Man drinks “juice virus” for R $ 35,000 in US and announces experience: “The worst disease I have ever had”

Jake Eberts, a 26-year-old man from Washington, D.C., agreed to drink “fruit juice” for $ 7,000 (approximately R $ 35,000). He was involved in a University of Maryland study that sought experiments to prevent dysentery. With previous experience, the young man has given up a lot of money on these procedures – from the dreaded symptoms of the disease to the more unreliable ones.

Eberts took a dose of Shigella bacteria, responsible for the disease, and was discharged from a school hospital. He explained the whole process on Twitter and, on the third day, he woke up with “something fun” in his stomach, having to run to the bathroom. For the next 48 hours, the boy had a stomach ache, diarrhea with blood in the stool, a fever of 39.4 degrees and severe fatigue.

Bacteria Man Award1
Jake Eberts was excluded from the study and suffered severe diarrhea. (Image: Playback / Twitter)

“I went to the bathroom and all of it – getting up, walking, getting a toilet paper – was like Herculean effort.”, he said, who went to the bathroom 11 times in the same day. The situation was so serious, Jake thought he was going to die. “It was the worst pain I had ever had, and I wanted to die for six hours. I can not imagine how dangerous this disease is in children. “detailed information.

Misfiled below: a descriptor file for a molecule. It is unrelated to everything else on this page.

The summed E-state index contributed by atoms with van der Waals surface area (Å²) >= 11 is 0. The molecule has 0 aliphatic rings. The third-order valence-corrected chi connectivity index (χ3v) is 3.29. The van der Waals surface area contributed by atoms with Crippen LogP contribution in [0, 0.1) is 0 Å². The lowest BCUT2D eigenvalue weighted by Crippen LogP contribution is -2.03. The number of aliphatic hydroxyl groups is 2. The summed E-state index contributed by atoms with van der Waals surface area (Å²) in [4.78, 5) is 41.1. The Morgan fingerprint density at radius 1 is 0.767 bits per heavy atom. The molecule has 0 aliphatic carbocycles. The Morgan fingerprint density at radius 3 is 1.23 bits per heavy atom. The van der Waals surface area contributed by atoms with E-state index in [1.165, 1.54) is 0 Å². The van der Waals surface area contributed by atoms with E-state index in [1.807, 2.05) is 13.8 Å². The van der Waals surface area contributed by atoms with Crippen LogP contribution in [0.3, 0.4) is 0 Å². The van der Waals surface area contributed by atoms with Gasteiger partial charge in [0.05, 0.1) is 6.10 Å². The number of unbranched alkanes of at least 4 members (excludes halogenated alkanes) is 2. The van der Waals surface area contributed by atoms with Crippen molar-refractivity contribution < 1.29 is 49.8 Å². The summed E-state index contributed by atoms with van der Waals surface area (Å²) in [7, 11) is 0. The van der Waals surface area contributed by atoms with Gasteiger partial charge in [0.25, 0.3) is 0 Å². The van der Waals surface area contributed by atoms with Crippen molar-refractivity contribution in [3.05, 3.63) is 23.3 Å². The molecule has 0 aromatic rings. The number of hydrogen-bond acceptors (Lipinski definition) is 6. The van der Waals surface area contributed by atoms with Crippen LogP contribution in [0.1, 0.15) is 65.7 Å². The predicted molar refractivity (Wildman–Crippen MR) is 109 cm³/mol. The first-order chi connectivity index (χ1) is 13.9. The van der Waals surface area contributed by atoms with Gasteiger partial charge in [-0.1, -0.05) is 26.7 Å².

This is a signal for nurses to begin treatment as soon as possible, when they see that the disease has already been established. Eberts provides dehydration fluids and antibiotics to help prevent infections. The next day, the young man said he was “better”, although he went to the bathroom again and developed a fever of 38.3º. The next day, the change was greater and his digestion seemed “normal”. In all, it took him four days to recover.

Jake was one of 16 people who received two doses, one month apart, as part of a phase 2 Shigella vaccine trial. Half of the participants received the vaccine, while the other received the placebo – necessary to understand the efficacy in that group. When the young man was one of the first patients, 11 became pregnant the next day. The other 4 have the disease in asymptomatic form.

Continued after the announcement

At the time of this test, it was not yet clear who received the actual dose and placebo. However, Eberts believes he is one of those people who did not get the actual vaccine, because the state it was abandoned after the “juice”. “If I get the vaccine, that is bad news for the vaccine”he told The Insider.

Immunizations are the WHO recommendations for the disease.  (National Cancer Institute; Unsplash)
The study looked for a vaccine that protects against Shigella, which causes diarrhea and affects about 160 million people a year. (Photo: National Cancer Institute; Unsplash)

The “diary” of the research days also had a strange meaning. According to Jake, he also used the pot to lower himself. The stool is then sent to a biohazard bag, taken to the street, and sent to a scientist for removal and analysis of the structure of the product. When done, the poop was poured into the toilet, soaked in bleach, and the toilet only rinsed five minutes later, to allow the equipment to work.

A stinky and uncomfortable day… But all for science, right?

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